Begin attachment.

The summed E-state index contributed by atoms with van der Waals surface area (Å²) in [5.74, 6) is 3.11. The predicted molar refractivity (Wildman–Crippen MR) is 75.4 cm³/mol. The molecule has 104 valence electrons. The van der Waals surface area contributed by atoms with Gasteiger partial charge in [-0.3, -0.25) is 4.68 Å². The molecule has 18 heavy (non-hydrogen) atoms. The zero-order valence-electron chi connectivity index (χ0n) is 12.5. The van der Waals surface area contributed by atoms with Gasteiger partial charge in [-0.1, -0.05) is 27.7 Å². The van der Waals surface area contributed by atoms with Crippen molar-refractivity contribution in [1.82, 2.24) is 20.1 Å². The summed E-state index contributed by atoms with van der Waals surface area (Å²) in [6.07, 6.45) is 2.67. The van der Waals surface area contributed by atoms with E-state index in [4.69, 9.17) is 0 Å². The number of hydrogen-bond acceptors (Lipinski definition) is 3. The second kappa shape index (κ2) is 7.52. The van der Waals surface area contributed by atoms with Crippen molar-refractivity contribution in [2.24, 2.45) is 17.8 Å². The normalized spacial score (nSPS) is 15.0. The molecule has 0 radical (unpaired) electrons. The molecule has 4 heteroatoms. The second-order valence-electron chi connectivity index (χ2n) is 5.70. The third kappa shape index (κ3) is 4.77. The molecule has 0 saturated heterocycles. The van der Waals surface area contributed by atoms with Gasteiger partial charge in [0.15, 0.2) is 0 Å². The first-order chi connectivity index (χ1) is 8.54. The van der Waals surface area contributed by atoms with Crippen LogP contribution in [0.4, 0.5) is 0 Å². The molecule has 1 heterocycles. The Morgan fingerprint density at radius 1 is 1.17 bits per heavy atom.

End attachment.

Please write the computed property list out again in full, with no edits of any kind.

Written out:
The summed E-state index contributed by atoms with van der Waals surface area (Å²) in [5.74, 6) is 3.11. The predicted molar refractivity (Wildman–Crippen MR) is 75.4 cm³/mol. The molecule has 104 valence electrons. The van der Waals surface area contributed by atoms with Gasteiger partial charge in [-0.3, -0.25) is 4.68 Å². The molecule has 18 heavy (non-hydrogen) atoms. The zero-order valence-electron chi connectivity index (χ0n) is 12.5. The van der Waals surface area contributed by atoms with Gasteiger partial charge in [-0.1, -0.05) is 27.7 Å². The van der Waals surface area contributed by atoms with Crippen molar-refractivity contribution in [1.82, 2.24) is 20.1 Å². The summed E-state index contributed by atoms with van der Waals surface area (Å²) in [6.07, 6.45) is 2.67. The van der Waals surface area contributed by atoms with E-state index in [4.69, 9.17) is 0 Å². The number of hydrogen-bond acceptors (Lipinski definition) is 3. The second kappa shape index (κ2) is 7.52. The van der Waals surface area contributed by atoms with Crippen molar-refractivity contribution in [2.24, 2.45) is 17.8 Å². The normalized spacial score (nSPS) is 15.0. The molecule has 0 radical (unpaired) electrons. The molecule has 4 heteroatoms. The second-order valence-electron chi connectivity index (χ2n) is 5.70. The third kappa shape index (κ3) is 4.77. The molecule has 0 saturated heterocycles. The van der Waals surface area contributed by atoms with Gasteiger partial charge in [0.15, 0.2) is 0 Å². The first-order chi connectivity index (χ1) is 8.54. The van der Waals surface area contributed by atoms with Crippen LogP contribution in [0.4, 0.5) is 0 Å². The molecule has 1 heterocycles. The Morgan fingerprint density at radius 1 is 1.17 bits per heavy atom.